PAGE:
As shown in Table 2, the fimA/fimH genes were identified in 27 (73%) strains, and the expression of type 1 fimbriae, was identified in all of them by MSHA assays. The genes related to curli (csgA and crl) were identified in 17 (45.9%) strains, and all of them expressed curli as judged by characteristic red-colonies formed on CR agar plates. In addition, 18 of strains formed a thick pellicle at the air-liquid interface at 26°C and 37°C. The flagella gene (fliC) was identified in 11 (29.8%) strains. The genes related to the autotransporter proteins Ag43 (flu), Cah (cah), and EhaA (ehaA) occurred in 9 (24.3%), 7 (18.9%), 5 (13.5%) strains, respectively. The gene hcpA was identified in two strains.

Table 2 Phenotypic and genotypic characteristics of aEPEC biofilm-producing strains

In attempt to identify genes potentially involved in biofilm formation, we selected one strong biofilm producer, but curli-negative, strain A111 of serotype O119:HND for mutagenesis. Like a previously described aEPEC O55:H7 strain, the A111 strain formed a strong biofim on an abiotic surface at 26°C, but not at 37°C, and a dense pellicle at the air-liquid interface (Figure 2). We generated a transposon library in the A111 strain using the EZ::TN < R6Kyori/KAN-2 > Tnp transposome which confers resistance to kanamycin and screened the mutants for their capacity to produce biofilm. Among the 1,165-transposon mutants screened, eight biofilm deficient mutants were identified and compared to the wild type strain. All of them were deficient in their biofilm formation ability and did not form a pellicle at the air-liquid interface (data not shown). Identification of the transposon insertion sites was performed using PCR and sequence analysis. The DNA sequences of the mutants revealed similarity with type 1 fimbriae (three mutants; fimC, fimD, and fimH), diguanylate cyclase (one mutant, YP_006105849.1), ATP synthase F1, beta subunit (one mutant; atpD), and the uncharacterized YjiC protein (one mutant; YP_002394414.1). In two mutants the insertion site was too short for analysis.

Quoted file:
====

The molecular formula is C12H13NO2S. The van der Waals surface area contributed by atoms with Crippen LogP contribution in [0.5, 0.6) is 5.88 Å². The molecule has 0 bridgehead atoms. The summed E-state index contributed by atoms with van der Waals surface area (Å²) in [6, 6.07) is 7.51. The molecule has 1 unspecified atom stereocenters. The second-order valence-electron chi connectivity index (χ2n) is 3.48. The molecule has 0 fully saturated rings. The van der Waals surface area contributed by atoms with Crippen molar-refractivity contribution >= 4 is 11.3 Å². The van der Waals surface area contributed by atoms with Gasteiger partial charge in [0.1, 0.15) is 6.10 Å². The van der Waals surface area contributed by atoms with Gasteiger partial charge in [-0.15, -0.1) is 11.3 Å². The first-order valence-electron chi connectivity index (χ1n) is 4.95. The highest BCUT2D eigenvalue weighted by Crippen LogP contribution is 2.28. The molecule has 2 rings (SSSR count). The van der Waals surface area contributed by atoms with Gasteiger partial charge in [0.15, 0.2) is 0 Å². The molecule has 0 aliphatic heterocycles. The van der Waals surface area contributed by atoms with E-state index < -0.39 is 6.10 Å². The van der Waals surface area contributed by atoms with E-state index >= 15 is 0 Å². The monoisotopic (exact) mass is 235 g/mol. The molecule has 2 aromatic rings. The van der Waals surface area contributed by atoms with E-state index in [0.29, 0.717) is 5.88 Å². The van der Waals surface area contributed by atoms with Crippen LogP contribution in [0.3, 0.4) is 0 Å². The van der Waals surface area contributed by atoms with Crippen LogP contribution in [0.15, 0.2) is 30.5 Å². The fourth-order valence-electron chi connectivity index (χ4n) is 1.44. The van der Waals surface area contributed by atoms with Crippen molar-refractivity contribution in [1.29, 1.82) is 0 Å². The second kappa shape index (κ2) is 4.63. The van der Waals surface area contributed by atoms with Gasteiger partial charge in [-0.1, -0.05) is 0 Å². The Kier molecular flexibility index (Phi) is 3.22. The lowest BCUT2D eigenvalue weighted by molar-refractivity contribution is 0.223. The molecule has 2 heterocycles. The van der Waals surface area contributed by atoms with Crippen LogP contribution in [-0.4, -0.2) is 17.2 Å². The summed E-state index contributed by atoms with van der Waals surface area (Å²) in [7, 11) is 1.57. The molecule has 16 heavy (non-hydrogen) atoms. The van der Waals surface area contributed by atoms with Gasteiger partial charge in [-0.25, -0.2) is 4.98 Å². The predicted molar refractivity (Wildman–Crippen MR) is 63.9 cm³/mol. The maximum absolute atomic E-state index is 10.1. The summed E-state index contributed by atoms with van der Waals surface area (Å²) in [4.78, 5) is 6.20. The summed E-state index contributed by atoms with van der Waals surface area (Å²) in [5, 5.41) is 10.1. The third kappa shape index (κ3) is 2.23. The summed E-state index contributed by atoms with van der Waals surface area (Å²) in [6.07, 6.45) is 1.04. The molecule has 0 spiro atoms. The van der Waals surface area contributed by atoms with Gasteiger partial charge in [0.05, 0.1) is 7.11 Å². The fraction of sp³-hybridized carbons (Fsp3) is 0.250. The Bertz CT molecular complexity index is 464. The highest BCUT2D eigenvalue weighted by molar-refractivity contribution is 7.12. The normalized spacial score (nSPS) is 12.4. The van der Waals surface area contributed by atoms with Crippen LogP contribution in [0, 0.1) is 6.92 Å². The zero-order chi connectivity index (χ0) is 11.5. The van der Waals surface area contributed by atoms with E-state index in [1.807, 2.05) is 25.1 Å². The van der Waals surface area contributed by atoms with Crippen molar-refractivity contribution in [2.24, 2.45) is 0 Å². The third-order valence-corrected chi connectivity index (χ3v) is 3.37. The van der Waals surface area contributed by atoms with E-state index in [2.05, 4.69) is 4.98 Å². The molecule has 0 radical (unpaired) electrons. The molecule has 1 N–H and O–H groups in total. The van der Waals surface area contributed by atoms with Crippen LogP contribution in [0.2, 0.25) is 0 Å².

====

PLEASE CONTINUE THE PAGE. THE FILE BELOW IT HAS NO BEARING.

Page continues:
Figure 2
figure 2

Biofilm-formation ability of the A111 curli-negative strain. A - Pellicle formation at the air-liquid interface; B - SEM micrographs of the biofilm formed on glass coverslips.